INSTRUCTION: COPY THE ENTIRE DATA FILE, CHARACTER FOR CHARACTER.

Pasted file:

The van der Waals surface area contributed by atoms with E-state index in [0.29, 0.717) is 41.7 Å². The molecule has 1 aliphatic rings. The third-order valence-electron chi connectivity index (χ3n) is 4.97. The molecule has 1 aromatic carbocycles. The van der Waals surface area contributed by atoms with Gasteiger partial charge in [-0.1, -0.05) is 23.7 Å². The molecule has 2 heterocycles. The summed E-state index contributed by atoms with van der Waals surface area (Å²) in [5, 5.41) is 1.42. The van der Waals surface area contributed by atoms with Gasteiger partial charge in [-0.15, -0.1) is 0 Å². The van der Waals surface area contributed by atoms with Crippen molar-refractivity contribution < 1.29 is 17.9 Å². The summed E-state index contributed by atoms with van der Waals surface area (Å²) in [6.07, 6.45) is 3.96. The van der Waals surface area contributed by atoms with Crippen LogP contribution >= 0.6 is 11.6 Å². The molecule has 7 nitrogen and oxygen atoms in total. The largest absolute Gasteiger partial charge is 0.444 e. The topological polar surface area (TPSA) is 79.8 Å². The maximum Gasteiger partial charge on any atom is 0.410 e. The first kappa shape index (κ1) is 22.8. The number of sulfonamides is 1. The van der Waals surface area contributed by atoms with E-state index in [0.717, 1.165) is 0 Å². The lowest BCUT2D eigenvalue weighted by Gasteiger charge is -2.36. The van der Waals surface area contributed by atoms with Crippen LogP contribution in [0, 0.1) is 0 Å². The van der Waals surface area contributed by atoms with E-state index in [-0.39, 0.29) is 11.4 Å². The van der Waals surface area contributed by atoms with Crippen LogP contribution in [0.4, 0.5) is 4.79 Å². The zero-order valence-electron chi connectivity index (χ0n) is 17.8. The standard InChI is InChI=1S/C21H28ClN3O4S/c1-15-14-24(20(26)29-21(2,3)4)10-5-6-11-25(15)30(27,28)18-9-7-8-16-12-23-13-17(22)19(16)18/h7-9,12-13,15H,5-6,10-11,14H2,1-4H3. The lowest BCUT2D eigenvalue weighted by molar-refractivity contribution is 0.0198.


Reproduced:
The van der Waals surface area contributed by atoms with E-state index in [0.29, 0.717) is 41.7 Å². The molecule has 1 aliphatic rings. The third-order valence-electron chi connectivity index (χ3n) is 4.97. The molecule has 1 aromatic carbocycles. The van der Waals surface area contributed by atoms with Gasteiger partial charge in [-0.1, -0.05) is 23.7 Å². The molecule has 2 heterocycles. The summed E-state index contributed by atoms with van der Waals surface area (Å²) in [5, 5.41) is 1.42. The van der Waals surface area contributed by atoms with Gasteiger partial charge in [-0.15, -0.1) is 0 Å². The van der Waals surface area contributed by atoms with Crippen molar-refractivity contribution < 1.29 is 17.9 Å². The summed E-state index contributed by atoms with van der Waals surface area (Å²) in [6.07, 6.45) is 3.96. The van der Waals surface area contributed by atoms with Crippen LogP contribution >= 0.6 is 11.6 Å². The molecule has 7 nitrogen and oxygen atoms in total. The largest absolute Gasteiger partial charge is 0.444 e. The topological polar surface area (TPSA) is 79.8 Å². The maximum Gasteiger partial charge on any atom is 0.410 e. The first kappa shape index (κ1) is 22.8. The number of sulfonamides is 1. The van der Waals surface area contributed by atoms with E-state index in [0.717, 1.165) is 0 Å². The lowest BCUT2D eigenvalue weighted by Gasteiger charge is -2.36. The van der Waals surface area contributed by atoms with Crippen LogP contribution in [0, 0.1) is 0 Å². The van der Waals surface area contributed by atoms with E-state index in [-0.39, 0.29) is 11.4 Å². The van der Waals surface area contributed by atoms with Crippen LogP contribution in [0.4, 0.5) is 4.79 Å². The zero-order valence-electron chi connectivity index (χ0n) is 17.8. The standard InChI is InChI=1S/C21H28ClN3O4S/c1-15-14-24(20(26)29-21(2,3)4)10-5-6-11-25(15)30(27,28)18-9-7-8-16-12-23-13-17(22)19(16)18/h7-9,12-13,15H,5-6,10-11,14H2,1-4H3. The lowest BCUT2D eigenvalue weighted by molar-refractivity contribution is 0.0198.